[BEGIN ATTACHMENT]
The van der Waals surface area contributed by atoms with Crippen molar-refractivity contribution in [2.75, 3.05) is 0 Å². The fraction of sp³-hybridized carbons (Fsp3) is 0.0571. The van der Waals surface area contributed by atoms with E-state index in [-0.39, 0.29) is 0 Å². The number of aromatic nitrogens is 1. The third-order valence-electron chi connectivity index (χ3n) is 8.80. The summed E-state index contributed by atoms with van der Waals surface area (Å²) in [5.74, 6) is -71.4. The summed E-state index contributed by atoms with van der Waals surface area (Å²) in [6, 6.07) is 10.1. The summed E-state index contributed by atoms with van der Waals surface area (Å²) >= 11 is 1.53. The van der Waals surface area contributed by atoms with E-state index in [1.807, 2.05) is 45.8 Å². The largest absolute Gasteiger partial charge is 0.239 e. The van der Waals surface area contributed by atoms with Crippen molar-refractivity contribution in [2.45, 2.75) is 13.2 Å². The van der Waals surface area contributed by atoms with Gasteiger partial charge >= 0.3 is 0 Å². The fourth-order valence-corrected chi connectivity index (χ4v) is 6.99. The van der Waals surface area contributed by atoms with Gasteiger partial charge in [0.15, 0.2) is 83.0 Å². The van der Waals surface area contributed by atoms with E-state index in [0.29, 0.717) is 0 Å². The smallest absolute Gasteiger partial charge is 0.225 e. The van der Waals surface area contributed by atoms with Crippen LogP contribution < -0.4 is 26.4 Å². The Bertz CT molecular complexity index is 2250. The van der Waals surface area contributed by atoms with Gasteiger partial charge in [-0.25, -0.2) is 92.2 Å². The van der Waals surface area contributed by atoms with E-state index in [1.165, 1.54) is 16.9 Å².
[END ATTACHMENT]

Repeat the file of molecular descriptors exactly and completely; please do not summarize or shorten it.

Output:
The van der Waals surface area contributed by atoms with Crippen molar-refractivity contribution in [2.75, 3.05) is 0 Å². The fraction of sp³-hybridized carbons (Fsp3) is 0.0571. The van der Waals surface area contributed by atoms with E-state index in [-0.39, 0.29) is 0 Å². The number of aromatic nitrogens is 1. The third-order valence-electron chi connectivity index (χ3n) is 8.80. The summed E-state index contributed by atoms with van der Waals surface area (Å²) in [5.74, 6) is -71.4. The summed E-state index contributed by atoms with van der Waals surface area (Å²) in [6, 6.07) is 10.1. The summed E-state index contributed by atoms with van der Waals surface area (Å²) >= 11 is 1.53. The van der Waals surface area contributed by atoms with E-state index in [1.807, 2.05) is 45.8 Å². The largest absolute Gasteiger partial charge is 0.239 e. The van der Waals surface area contributed by atoms with Crippen molar-refractivity contribution in [2.45, 2.75) is 13.2 Å². The van der Waals surface area contributed by atoms with Gasteiger partial charge >= 0.3 is 0 Å². The fourth-order valence-corrected chi connectivity index (χ4v) is 6.99. The van der Waals surface area contributed by atoms with Gasteiger partial charge in [0.15, 0.2) is 83.0 Å². The van der Waals surface area contributed by atoms with E-state index in [0.29, 0.717) is 0 Å². The smallest absolute Gasteiger partial charge is 0.225 e. The van der Waals surface area contributed by atoms with Crippen LogP contribution < -0.4 is 26.4 Å². The Bertz CT molecular complexity index is 2250. The van der Waals surface area contributed by atoms with Gasteiger partial charge in [-0.25, -0.2) is 92.2 Å². The van der Waals surface area contributed by atoms with E-state index in [1.165, 1.54) is 16.9 Å².